My three part drawing of this life cycle tells a story.  But looking at it now I can see many stories within it.  

It could be the story of the many CLDP students that I work with.  Coming to the programme hungry for knowledge, development and keen to develop their skills.  The pupa could be the reflection that they engage with during the programme.  And I certainly know many butterflies who have emerged & stretched their wings to go off and explore the world of L&D.  I am lucky to hear from many ex-students who continue to stay in contact and share their stories with me.

The butterfly’s story could be another way of looking at Harold Jarche’s Seek-Sense-Share model for PKM (Personal Knowledge Mastery).  The caterpillar is clearly in full ‘seek’ mode – curious & hungry - eating its way through all sorts of interesting blogs, tweets, posts, shares and likes.  Whilst in its cocoon, the pupa ‘senses’, filters, combines, contrasts, discerns before emerging to ‘share’ its unique wing patterns and take on the world.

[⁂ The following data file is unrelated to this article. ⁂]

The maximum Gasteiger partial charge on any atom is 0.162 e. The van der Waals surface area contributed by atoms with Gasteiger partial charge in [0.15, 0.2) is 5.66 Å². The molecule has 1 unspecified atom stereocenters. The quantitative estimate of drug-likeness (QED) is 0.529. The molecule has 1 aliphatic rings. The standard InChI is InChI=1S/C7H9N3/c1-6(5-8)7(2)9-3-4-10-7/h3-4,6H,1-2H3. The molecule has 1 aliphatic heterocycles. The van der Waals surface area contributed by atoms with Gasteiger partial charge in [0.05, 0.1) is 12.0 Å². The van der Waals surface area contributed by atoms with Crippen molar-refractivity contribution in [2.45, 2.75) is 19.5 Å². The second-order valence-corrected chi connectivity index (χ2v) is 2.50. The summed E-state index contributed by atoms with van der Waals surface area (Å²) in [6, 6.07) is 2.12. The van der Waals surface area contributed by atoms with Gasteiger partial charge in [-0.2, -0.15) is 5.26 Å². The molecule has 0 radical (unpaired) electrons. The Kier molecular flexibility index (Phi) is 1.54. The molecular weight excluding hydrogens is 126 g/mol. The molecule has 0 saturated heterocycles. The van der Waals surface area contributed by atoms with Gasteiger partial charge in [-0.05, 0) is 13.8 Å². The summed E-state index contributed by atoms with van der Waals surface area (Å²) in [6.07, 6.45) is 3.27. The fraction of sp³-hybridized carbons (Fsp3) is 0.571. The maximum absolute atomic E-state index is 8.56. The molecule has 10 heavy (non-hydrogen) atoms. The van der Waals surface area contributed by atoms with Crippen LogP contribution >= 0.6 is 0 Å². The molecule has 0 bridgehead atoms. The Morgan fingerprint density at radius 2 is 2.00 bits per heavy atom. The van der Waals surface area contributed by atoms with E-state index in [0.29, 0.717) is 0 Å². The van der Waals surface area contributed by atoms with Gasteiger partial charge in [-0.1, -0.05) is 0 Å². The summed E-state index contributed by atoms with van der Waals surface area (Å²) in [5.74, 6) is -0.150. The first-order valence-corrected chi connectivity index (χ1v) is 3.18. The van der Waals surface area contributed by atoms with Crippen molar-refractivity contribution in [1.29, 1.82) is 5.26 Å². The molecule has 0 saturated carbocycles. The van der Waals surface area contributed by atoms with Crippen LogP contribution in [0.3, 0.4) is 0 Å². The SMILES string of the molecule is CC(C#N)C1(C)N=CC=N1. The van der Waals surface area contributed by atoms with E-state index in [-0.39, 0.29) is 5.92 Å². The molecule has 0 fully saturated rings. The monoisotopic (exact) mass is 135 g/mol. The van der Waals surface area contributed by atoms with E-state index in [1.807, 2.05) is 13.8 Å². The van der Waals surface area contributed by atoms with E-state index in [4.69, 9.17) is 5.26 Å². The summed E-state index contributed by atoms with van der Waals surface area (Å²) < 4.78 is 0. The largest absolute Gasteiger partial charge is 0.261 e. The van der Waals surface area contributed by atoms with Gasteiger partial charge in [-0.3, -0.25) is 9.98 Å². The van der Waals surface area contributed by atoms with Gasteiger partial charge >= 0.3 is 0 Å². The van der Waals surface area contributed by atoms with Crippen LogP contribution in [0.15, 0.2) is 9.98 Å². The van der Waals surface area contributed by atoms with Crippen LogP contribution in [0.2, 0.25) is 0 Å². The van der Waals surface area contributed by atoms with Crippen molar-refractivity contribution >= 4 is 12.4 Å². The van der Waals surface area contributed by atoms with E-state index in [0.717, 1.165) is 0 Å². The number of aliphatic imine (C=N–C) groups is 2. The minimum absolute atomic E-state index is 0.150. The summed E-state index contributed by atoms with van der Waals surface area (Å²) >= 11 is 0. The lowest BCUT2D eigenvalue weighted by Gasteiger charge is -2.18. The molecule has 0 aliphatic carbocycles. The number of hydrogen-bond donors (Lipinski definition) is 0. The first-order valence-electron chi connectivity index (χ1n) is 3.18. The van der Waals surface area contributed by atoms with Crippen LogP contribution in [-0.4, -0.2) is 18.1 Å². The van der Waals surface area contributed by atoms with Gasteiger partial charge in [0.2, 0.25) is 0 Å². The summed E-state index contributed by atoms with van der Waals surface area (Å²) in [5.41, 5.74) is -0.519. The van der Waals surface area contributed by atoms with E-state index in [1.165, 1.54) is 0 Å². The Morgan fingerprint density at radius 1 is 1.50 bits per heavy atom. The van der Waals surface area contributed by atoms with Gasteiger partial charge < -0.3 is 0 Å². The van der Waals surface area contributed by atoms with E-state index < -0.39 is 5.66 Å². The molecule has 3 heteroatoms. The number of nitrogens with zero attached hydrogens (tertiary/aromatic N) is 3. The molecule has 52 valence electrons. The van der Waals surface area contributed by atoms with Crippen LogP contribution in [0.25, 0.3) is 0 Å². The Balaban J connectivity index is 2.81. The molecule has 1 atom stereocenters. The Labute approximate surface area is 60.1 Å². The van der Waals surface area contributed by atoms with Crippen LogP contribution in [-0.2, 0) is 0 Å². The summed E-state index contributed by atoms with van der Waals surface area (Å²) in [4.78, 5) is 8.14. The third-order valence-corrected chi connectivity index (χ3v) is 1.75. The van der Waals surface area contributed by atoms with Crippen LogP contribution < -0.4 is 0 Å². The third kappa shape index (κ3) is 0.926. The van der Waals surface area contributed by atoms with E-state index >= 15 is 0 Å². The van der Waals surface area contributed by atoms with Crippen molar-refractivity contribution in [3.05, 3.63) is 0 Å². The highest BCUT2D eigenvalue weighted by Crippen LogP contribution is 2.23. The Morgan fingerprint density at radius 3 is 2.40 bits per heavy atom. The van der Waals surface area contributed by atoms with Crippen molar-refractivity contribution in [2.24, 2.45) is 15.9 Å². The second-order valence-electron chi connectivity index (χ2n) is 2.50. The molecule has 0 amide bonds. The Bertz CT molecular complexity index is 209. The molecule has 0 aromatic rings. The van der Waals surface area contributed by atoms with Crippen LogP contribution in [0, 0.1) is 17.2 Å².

Or it could be the story of my career – a keen & eager young L&Der devouring books, trying out new approaches – a very hungry caterpillar! Then feeling cocooned by the experience of motherhood and that desperate need to balance out competing priorities – safety, the need to earn and a limiting of professional challenges winning out.  But now – a new phase is entered on and I’m getting to spread my wings again!

What stories do you see in the butterfly’s experience?